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Year: 2008
This issue of id21 insights focuses on financing primary healthcare services:
  • Financing primary health care: Today, millions of people in low- and middle-income countries do not have access to basic, good quality health services
  • Skilled delivery care in Indonesia: Providing adequate access to maternal health care is a test of the entire health system. Care for most women before, during and after delivery can be provided within a well equipped primary care setting. Where complications arise there is the need for speedy referral to higher level facilities. Primary care is thus a main care provider as well as a crucial link to more specialist forms of care.
  • The story of primary health care: The idea of primary health care (PHC) emerged in the 1960s, in recognition of the shortcomings of the health systems inherited by developing countries after independence. Such urban, centralised and curative-oriented health systems were poorly matched to the needs of their people.
  • Contracting out health services: Contracting out public services is a way for governments to complement their own delivery of services. It is particularly effective for high risk or hard-to-reach populations that can be more effectively served by private groups. It can also contribute to more efficient delivery of primary health care (PHC).
  • Better access to effective antimalarials: Malaria is one of the main reasons why people use health services in sub-Saharan Africa, placing a considerable burden on primary health care.
  • Efficiency and equity through a sector-wide approach in Uganda: Financing Uganda's health care services used to be based on a minimum package which cost more than the financial resources available. Donor aid contributed between 40 to 50 percent of these costs. Financial allocations were also biased towards national level hospitals and wages.
  • Tackling Malawi's human resources crisis: The achievement of the Millennium Development Goals (MDGs) by 2015 will only be possible if we can successfully strengthen the capacity of health systems in middle and low-income countries.

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Year: 2007
This issue of id21 insights focuses on the quality of teachers:
  • More and better teachers needed - Achieving quality education for all: Eighteen million primary school teachers are needed over the next decade to meet Universal Primary Education (UPE) goals, says a recent report from the UNESCO Institute of Statistics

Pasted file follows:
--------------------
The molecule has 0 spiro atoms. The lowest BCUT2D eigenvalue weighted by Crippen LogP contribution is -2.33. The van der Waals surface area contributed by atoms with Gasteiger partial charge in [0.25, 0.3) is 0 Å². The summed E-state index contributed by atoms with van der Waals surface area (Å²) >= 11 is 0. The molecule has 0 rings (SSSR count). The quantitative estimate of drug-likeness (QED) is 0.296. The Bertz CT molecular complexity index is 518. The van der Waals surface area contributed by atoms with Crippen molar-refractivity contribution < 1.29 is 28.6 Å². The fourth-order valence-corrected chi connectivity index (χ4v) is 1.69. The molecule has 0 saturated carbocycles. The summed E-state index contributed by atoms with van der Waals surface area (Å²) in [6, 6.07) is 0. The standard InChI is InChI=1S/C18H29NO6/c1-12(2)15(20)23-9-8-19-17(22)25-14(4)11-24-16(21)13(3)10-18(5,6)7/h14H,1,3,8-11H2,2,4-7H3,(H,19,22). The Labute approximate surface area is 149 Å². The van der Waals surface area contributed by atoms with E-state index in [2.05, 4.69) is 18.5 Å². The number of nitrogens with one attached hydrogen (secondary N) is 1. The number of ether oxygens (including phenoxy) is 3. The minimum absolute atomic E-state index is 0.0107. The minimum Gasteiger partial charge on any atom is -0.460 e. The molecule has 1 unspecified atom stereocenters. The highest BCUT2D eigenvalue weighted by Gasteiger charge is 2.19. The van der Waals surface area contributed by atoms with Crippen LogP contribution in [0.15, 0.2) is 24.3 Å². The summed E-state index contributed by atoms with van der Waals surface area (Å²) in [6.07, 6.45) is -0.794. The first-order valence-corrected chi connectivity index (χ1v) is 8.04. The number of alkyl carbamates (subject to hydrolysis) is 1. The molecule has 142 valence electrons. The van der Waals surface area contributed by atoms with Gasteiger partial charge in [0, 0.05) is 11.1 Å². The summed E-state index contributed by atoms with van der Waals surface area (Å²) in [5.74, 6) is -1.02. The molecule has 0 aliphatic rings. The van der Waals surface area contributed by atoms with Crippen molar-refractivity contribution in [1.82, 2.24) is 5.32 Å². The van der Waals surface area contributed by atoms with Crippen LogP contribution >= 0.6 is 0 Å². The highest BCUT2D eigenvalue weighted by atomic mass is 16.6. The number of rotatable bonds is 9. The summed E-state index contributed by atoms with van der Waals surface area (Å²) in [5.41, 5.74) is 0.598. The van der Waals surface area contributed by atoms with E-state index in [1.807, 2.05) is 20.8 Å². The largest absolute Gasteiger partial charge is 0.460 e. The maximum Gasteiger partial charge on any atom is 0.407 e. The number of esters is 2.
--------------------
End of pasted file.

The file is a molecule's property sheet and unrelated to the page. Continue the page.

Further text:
• Effective professional development: Continuing — or in-service — professional development (CPD) for teachers is widely considered a critical condition for improved instructional quality and student learning.
  • Missing in action - Addressing teacher absenteeism: Getting teachers to come to work is a major barrier to improving education outcomes in some developing countries, especially in South Asia. Governments often spend 70 to 90 percent of their recurrent education budgets on teacher salaries, without the most basic of returns.
  • Changes in the primary teaching profession in French-speaking sub-Saharan Africa: For many countries in sub-Saharan Africa achieving universal access to quality primary education has meant recruiting many more teachers at the same time as improving the quality of teaching.
  • Gender equality and HIV and AIDS in Uganda: HIV and AIDS widen existing inequalities of access to education for boys and girls. Research in Luweero district in central Uganda shows the negative impact of HIV and AIDS on primary school teachers and students in rural areas. Particular efforts are required to ensure that teachers can fulfil their potential to promote gender equality in schools.
  • Fighting for their lives - Political violence against teachers in Colombia: Awareness of the scale of human rights violations against Colombian trade unionists is growing. Of the 1,174 reported murders of trade unionists worldwide between 1999 and 2005, 860 were Colombian and half of these were teachers, according to the Colombian National Trade Union School.
  • Finding the pathway - Women teachers' aspirations in northern Pakistan: Women teachers face enormous cultural challenges in northern Pakistan. Research from the Aga Khan University explores women's experiences of trying to build teaching careers within this patriarchal society and looks at how they balance their multiple commitments.